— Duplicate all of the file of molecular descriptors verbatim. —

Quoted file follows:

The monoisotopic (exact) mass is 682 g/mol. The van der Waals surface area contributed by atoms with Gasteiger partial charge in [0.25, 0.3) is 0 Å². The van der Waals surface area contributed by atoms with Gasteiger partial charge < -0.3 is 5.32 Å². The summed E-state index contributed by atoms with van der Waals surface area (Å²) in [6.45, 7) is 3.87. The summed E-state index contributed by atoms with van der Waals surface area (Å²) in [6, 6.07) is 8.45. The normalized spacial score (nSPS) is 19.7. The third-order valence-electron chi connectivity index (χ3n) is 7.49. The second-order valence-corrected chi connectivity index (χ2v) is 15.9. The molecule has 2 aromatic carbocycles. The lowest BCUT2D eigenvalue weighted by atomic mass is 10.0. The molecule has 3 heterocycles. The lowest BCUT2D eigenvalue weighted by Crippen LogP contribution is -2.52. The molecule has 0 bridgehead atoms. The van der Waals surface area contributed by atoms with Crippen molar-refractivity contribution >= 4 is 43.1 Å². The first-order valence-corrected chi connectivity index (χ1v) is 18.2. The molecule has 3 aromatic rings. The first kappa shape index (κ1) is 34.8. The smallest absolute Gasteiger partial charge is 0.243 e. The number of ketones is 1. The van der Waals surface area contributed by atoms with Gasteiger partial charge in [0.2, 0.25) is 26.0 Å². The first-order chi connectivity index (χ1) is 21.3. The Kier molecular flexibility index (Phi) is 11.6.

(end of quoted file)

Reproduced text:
The monoisotopic (exact) mass is 682 g/mol. The van der Waals surface area contributed by atoms with Gasteiger partial charge in [0.25, 0.3) is 0 Å². The van der Waals surface area contributed by atoms with Gasteiger partial charge < -0.3 is 5.32 Å². The summed E-state index contributed by atoms with van der Waals surface area (Å²) in [6.45, 7) is 3.87. The summed E-state index contributed by atoms with van der Waals surface area (Å²) in [6, 6.07) is 8.45. The normalized spacial score (nSPS) is 19.7. The third-order valence-electron chi connectivity index (χ3n) is 7.49. The second-order valence-corrected chi connectivity index (χ2v) is 15.9. The molecule has 2 aromatic carbocycles. The lowest BCUT2D eigenvalue weighted by atomic mass is 10.0. The molecule has 3 heterocycles. The lowest BCUT2D eigenvalue weighted by Crippen LogP contribution is -2.52. The molecule has 0 bridgehead atoms. The van der Waals surface area contributed by atoms with Crippen molar-refractivity contribution >= 4 is 43.1 Å². The first-order valence-corrected chi connectivity index (χ1v) is 18.2. The molecule has 3 aromatic rings. The first kappa shape index (κ1) is 34.8. The smallest absolute Gasteiger partial charge is 0.243 e. The number of ketones is 1. The van der Waals surface area contributed by atoms with Gasteiger partial charge in [0.2, 0.25) is 26.0 Å². The first-order chi connectivity index (χ1) is 21.3. The Kier molecular flexibility index (Phi) is 11.6.